If you are working with helpers, it can greatly simplify cleaning if someone can start washing down a piece of equipment as soon as you are done using it for the day. This allows the clean up to start before any meat residue begins to dry and reduces the time and effort involved. Depending on your processing area, you probably can use the space created by cleaning up and putting away dirty equipment sooner rather than later.
    My favorite cleaner is a strong alkaline cleaner called Greased Lightening and it cuts fat and even smoke house/grill residue better than most other normal house-hold cleaners.
    After you get everything cleaned up and dried, figure out a storage system that keeps it clean till the next time you use it. Equipment stored out in the open on the shelf in the garage or basement is going to accumulate dirt and grunge. Store your clean equipment in a tote with a lid or cover it with plastic film till you are ready to use it again.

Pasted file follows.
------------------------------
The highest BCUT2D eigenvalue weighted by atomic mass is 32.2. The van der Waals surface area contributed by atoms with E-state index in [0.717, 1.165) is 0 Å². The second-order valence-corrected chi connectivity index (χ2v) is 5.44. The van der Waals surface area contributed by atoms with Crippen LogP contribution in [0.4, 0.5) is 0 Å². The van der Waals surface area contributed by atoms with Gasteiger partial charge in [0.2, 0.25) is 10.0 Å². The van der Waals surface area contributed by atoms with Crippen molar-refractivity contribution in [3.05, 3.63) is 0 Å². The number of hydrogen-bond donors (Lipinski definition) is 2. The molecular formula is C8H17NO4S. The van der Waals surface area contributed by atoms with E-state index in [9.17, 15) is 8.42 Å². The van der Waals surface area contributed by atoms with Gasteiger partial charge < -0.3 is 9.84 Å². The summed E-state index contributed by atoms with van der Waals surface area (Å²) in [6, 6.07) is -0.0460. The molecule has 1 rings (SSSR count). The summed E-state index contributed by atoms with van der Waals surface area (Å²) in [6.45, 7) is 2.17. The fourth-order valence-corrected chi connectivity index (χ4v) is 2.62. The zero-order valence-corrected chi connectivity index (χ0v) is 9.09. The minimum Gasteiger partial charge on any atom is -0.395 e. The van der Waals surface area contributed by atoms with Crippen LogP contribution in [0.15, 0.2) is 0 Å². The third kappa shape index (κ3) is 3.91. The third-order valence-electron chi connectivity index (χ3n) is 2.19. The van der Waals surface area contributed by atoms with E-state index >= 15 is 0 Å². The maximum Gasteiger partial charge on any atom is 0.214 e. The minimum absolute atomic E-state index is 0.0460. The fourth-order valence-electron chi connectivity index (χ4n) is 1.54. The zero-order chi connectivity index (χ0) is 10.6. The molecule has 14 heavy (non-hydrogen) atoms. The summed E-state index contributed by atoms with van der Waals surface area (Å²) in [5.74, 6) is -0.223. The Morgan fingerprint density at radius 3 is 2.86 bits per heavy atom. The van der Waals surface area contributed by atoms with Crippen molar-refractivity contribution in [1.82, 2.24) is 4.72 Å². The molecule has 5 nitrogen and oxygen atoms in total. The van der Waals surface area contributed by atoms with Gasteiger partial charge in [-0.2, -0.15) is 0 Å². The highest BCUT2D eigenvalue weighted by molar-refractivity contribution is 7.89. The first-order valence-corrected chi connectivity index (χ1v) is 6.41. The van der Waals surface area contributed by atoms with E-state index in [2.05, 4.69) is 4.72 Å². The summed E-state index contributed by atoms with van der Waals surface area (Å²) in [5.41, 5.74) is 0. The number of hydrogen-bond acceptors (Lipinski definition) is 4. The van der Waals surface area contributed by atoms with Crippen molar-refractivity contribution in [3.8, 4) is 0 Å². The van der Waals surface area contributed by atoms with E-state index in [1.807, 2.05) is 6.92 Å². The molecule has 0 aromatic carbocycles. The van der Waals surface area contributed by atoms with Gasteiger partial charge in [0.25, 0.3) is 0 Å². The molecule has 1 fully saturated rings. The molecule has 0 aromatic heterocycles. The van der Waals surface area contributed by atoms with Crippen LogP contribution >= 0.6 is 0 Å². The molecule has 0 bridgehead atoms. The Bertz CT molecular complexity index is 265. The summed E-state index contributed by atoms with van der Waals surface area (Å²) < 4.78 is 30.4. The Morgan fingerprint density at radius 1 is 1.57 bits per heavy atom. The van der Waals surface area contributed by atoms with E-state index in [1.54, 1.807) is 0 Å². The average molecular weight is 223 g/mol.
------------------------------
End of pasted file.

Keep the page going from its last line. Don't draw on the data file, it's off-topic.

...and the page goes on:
Kind of just scratching the surface here. There have been whole books written on the topic of cleaning and sanitation. Would be interested to hear some of your own cleaning tricks.

    Photo of my small removable equipment parts after wash down. The big stationary items have to be washed down on the carts and tables they operate on.
    20210307_104436.jpg

  • Team Blue

    Another area is cross contamination while processing. I use throwaway gloves. Probably go thru 10 pair during the operation

  • Team Orange Power User Masterbuilt

    processhead
    Great words here. I’m kind of [censored] about this myself. It’s important!!! Thanks for sharing.

  • Regular Contributors

    JoeB said in The Least-Interesting , But Perhaps One Of The Most-Important Meat Processing Topics:

    Another area is cross contamination while processing. I use throwaway gloves. Probably go thru 10 pair during the operation